PAs, NPs and others have done a phenomenal job of banding together and carving out a niche for themselves. They have successfully pushed into doctors' domain and have grabbed market share - and ultimately money - away from physicians.
Yes, physician assistants (PAs), nurse practitioners (NPs), and nurse anesthetists (NAs) deserve more pay than doctors. And a number of them are already making more than many physicians.
The other day I met a PA whose salary is $180,000 working in the emergency department. That's more than many family practice doctors, internal medicine doctors, and pediatricians make.
Working alongside him are board-certified emergency medicine physicians who are making about $250,000. Is the extra $70,000 worth it to take on the responsibility of a physician?
When something bad happens to a patient, it's not the PA who’s held responsible. It's always the doctor who suffers the consequences. And the docs have to do the nightshifts. Complicated patient? Punt that to the doctor!
Now don't get me wrong. There are PAs I've worked with who are absolutely outstanding; but there are others who are just plain lazy.
So why do I think these health care practitioners deserve higher pay than physicians? You see, it's all about marketing.
PAs, NPs, and NAs have done a phenomenal job of banding together and carving out a niche for themselves. They have successfully pushed into our domain and have grabbed market share — and ultimately money — away from us.
They have conveyed their value and have convinced others to believe the value they provide.
They have spoken loudly to the government, the insurance companies, and to patients, and those groups have not only listened, but they've also embraced them.
In the rotten world of Obamacare, with the focus on "quality, affordable" health care, PAs, NPs and nurse anesthetists are going to get an even bigger windfall.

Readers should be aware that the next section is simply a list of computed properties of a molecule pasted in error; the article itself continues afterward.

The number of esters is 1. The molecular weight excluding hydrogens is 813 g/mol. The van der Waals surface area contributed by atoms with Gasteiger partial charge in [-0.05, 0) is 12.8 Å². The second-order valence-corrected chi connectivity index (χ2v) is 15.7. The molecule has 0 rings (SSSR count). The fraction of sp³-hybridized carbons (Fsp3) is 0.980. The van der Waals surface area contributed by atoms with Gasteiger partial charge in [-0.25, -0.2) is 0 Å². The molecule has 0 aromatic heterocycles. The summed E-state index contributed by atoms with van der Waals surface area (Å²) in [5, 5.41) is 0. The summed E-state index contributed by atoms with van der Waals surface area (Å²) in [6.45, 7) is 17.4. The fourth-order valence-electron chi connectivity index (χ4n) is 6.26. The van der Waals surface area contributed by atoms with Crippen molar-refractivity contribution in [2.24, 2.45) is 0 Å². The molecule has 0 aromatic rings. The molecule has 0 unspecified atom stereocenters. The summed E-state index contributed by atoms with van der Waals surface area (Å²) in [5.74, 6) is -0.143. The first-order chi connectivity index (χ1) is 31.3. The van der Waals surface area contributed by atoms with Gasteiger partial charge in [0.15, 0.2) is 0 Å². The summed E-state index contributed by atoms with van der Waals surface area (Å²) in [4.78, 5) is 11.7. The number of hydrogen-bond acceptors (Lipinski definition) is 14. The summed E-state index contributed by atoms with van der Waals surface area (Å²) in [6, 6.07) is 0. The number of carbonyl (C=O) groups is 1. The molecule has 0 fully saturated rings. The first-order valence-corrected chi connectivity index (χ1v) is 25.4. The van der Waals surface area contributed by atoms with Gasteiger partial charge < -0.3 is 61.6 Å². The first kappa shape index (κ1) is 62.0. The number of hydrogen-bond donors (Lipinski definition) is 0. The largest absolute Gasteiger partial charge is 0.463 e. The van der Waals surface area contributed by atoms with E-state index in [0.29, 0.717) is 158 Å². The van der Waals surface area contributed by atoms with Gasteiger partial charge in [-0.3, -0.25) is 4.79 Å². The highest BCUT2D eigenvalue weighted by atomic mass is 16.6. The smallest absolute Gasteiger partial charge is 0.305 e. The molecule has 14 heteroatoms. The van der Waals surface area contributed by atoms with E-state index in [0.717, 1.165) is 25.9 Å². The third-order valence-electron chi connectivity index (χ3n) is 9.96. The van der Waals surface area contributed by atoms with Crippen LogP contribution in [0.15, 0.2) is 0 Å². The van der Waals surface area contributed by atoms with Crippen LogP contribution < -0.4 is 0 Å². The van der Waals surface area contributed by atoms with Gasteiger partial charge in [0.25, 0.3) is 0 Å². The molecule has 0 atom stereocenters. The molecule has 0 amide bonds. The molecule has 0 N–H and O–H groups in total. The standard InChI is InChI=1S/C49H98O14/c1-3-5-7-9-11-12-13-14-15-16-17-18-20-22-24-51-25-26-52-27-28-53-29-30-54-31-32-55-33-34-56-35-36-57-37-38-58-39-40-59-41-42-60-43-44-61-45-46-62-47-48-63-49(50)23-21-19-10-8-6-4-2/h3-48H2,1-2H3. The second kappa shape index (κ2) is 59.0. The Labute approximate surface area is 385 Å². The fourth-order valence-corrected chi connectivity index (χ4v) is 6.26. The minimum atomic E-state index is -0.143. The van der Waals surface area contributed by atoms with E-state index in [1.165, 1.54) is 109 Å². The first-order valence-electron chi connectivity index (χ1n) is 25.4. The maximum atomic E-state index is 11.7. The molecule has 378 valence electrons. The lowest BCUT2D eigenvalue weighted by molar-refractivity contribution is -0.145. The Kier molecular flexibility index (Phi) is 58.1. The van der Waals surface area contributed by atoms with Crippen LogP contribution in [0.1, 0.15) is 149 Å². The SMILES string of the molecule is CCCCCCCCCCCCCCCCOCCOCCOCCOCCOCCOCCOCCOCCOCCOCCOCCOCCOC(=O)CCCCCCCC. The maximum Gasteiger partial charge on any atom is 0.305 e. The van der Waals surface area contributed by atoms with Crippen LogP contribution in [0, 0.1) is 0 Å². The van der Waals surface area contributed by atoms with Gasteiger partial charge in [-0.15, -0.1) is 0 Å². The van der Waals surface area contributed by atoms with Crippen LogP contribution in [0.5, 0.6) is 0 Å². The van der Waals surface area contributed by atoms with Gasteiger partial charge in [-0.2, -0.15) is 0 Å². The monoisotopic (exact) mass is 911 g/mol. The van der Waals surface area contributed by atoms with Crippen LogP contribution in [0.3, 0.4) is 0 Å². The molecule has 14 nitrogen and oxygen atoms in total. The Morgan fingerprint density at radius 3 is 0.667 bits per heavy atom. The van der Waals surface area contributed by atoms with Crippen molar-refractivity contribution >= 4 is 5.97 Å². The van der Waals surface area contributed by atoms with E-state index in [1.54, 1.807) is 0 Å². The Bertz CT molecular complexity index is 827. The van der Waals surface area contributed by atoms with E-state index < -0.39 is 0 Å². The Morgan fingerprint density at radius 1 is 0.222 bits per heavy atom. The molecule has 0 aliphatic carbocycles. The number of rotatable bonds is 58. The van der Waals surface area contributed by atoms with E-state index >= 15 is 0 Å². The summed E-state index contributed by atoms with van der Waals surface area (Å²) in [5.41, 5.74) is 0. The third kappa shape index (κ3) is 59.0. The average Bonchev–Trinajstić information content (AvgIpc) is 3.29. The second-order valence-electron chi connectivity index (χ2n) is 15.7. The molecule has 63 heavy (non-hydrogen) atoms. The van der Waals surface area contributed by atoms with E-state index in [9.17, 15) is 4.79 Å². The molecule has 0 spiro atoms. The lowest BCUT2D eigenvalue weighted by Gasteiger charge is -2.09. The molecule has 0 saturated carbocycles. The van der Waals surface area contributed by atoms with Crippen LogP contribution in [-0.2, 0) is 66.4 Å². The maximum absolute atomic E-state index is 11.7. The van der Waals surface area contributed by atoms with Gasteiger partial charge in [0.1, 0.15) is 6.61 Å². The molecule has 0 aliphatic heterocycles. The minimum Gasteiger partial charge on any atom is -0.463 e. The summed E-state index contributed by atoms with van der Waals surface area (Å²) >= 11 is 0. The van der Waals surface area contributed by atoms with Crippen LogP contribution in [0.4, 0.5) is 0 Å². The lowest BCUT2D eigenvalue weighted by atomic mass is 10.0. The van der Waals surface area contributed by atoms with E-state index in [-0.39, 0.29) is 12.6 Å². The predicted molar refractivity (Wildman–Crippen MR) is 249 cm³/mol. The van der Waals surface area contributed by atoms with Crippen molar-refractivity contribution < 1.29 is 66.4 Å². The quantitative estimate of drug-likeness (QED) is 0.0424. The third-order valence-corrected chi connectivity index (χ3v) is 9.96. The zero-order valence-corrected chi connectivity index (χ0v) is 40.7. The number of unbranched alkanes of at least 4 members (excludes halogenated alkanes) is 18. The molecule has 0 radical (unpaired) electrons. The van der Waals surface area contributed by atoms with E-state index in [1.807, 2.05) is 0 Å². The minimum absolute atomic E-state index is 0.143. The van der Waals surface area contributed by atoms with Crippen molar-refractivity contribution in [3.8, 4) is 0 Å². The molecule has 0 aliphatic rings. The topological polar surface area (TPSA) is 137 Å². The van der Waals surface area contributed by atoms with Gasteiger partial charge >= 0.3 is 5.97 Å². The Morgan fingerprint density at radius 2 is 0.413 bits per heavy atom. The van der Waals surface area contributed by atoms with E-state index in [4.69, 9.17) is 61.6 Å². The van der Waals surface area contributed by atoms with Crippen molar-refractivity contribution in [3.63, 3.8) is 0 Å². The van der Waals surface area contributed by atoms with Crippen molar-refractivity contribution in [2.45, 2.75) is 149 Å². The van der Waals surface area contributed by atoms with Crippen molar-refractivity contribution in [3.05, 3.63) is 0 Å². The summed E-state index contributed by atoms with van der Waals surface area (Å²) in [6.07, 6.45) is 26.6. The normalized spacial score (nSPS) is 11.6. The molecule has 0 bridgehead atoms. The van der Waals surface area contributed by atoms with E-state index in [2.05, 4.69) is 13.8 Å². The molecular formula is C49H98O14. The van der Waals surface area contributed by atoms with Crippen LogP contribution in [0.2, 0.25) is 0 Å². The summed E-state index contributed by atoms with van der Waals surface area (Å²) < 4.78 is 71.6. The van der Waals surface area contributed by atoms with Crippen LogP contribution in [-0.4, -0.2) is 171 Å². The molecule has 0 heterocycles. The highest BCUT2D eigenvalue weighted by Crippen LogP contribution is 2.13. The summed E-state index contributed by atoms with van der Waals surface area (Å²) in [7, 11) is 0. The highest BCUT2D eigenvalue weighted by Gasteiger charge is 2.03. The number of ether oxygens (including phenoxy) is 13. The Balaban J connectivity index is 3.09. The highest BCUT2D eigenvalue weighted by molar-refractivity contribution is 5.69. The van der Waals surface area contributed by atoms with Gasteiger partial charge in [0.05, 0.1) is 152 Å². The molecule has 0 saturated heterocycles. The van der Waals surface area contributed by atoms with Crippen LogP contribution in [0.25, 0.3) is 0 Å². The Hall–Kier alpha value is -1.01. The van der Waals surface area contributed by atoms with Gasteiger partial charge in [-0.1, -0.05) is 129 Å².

And you know what? They deserve every penny of it.
What have doctors done to combat this? Nothing.
In the Super Bowl, two teams fight tooth and nail to the finish — one team doesn’t just give up.
But that's what doctors have done. We haven't even shown up for the game, much less play it. And in the rare occurrence where we do show up, we just sit on the sidelines and watch the other team win.
Doctors have done a lousy job of standing up and conveying our value proposition. We've failed to communicate how many years of sacrifice we've gone through to get where we are.
We've failed to show patients and our government leaders, who think we make too money, about the stress we endure, the long hours we work, the incredible value we provide, the responsibility we take on, and the fact that we're held accountable like no other profession in the country.
We've failed to show them that we deserve more pay not less and that we want to see less patients not more.
Instead we bend over and accept defeat.
Don't take this the wrong way. I think doctors should get paid way more than other health care practitioners for the value we provide. But we don't deserve to because we've failed to persuade society that we're worth it. And that's the reason why PAs, NPs, and others have become a force that will only get stronger.
Why has this happened and how is this related to your money and finances?
Here’s how I look at it: one reason doctors can’t stand up for themselves is that many simply don’t have their personal financial lives in order.
You might ask “what does that have to do with any of this?” Everything my friend!
Think about it this way. If you’ve got enough assets built up, you have the power to say “No.” Instead many physicians are mired in debt, overspend money they don’t have, mismanage their investments, or hire financial advisors who are not fiduciaries and get burned.
If your personal financial house is a mess, you’ve lost the power to say “No” to the external forces that are controlling how you practice medicine.
How do you start fighting back and getting back in the game? It starts with getting your finances in order first. The first month of the new year has already passed. What are you going to do to get your financial life in order and start winning the game?